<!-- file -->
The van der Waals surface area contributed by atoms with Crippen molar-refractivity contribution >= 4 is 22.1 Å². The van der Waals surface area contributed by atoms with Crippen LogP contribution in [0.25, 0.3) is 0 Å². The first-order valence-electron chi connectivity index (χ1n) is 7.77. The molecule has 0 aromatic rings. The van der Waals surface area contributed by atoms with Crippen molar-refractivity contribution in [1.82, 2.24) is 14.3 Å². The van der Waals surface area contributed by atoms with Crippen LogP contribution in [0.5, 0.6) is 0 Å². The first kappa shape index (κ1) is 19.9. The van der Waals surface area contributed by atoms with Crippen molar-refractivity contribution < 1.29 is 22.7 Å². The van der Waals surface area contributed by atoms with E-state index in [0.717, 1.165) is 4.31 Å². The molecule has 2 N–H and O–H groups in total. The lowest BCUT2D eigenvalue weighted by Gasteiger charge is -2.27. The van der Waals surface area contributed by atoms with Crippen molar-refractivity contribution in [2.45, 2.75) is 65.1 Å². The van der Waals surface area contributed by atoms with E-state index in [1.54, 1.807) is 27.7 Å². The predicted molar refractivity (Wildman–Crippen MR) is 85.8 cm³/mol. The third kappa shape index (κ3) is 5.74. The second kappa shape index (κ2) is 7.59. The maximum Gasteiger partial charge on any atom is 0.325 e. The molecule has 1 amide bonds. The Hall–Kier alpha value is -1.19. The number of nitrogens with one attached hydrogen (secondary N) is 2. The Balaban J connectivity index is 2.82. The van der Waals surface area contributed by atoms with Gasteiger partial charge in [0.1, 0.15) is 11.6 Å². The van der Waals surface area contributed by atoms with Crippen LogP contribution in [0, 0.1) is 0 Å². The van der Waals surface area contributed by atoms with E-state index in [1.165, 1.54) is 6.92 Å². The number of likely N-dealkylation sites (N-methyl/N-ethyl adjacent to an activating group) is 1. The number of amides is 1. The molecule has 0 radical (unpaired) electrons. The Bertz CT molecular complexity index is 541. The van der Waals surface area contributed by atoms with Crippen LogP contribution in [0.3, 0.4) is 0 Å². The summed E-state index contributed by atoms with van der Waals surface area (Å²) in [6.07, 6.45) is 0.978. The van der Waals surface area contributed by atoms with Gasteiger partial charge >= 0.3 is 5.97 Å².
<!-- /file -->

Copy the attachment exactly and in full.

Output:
The van der Waals surface area contributed by atoms with Crippen molar-refractivity contribution >= 4 is 22.1 Å². The van der Waals surface area contributed by atoms with Crippen LogP contribution in [0.25, 0.3) is 0 Å². The first-order valence-electron chi connectivity index (χ1n) is 7.77. The molecule has 0 aromatic rings. The van der Waals surface area contributed by atoms with Crippen molar-refractivity contribution in [1.82, 2.24) is 14.3 Å². The van der Waals surface area contributed by atoms with Crippen LogP contribution in [0.5, 0.6) is 0 Å². The first kappa shape index (κ1) is 19.9. The van der Waals surface area contributed by atoms with Crippen molar-refractivity contribution < 1.29 is 22.7 Å². The van der Waals surface area contributed by atoms with E-state index in [0.717, 1.165) is 4.31 Å². The molecule has 2 N–H and O–H groups in total. The lowest BCUT2D eigenvalue weighted by Gasteiger charge is -2.27. The van der Waals surface area contributed by atoms with Crippen molar-refractivity contribution in [2.45, 2.75) is 65.1 Å². The van der Waals surface area contributed by atoms with E-state index in [1.54, 1.807) is 27.7 Å². The predicted molar refractivity (Wildman–Crippen MR) is 85.8 cm³/mol. The third kappa shape index (κ3) is 5.74. The second kappa shape index (κ2) is 7.59. The maximum Gasteiger partial charge on any atom is 0.325 e. The molecule has 1 amide bonds. The Hall–Kier alpha value is -1.19. The number of nitrogens with one attached hydrogen (secondary N) is 2. The Balaban J connectivity index is 2.82. The van der Waals surface area contributed by atoms with Gasteiger partial charge in [0.1, 0.15) is 11.6 Å². The van der Waals surface area contributed by atoms with Crippen LogP contribution in [0, 0.1) is 0 Å². The van der Waals surface area contributed by atoms with E-state index in [1.165, 1.54) is 6.92 Å². The number of likely N-dealkylation sites (N-methyl/N-ethyl adjacent to an activating group) is 1. The number of amides is 1. The molecule has 0 radical (unpaired) electrons. The Bertz CT molecular complexity index is 541. The van der Waals surface area contributed by atoms with Crippen LogP contribution in [0.3, 0.4) is 0 Å². The summed E-state index contributed by atoms with van der Waals surface area (Å²) in [6.07, 6.45) is 0.978. The van der Waals surface area contributed by atoms with Gasteiger partial charge >= 0.3 is 5.97 Å².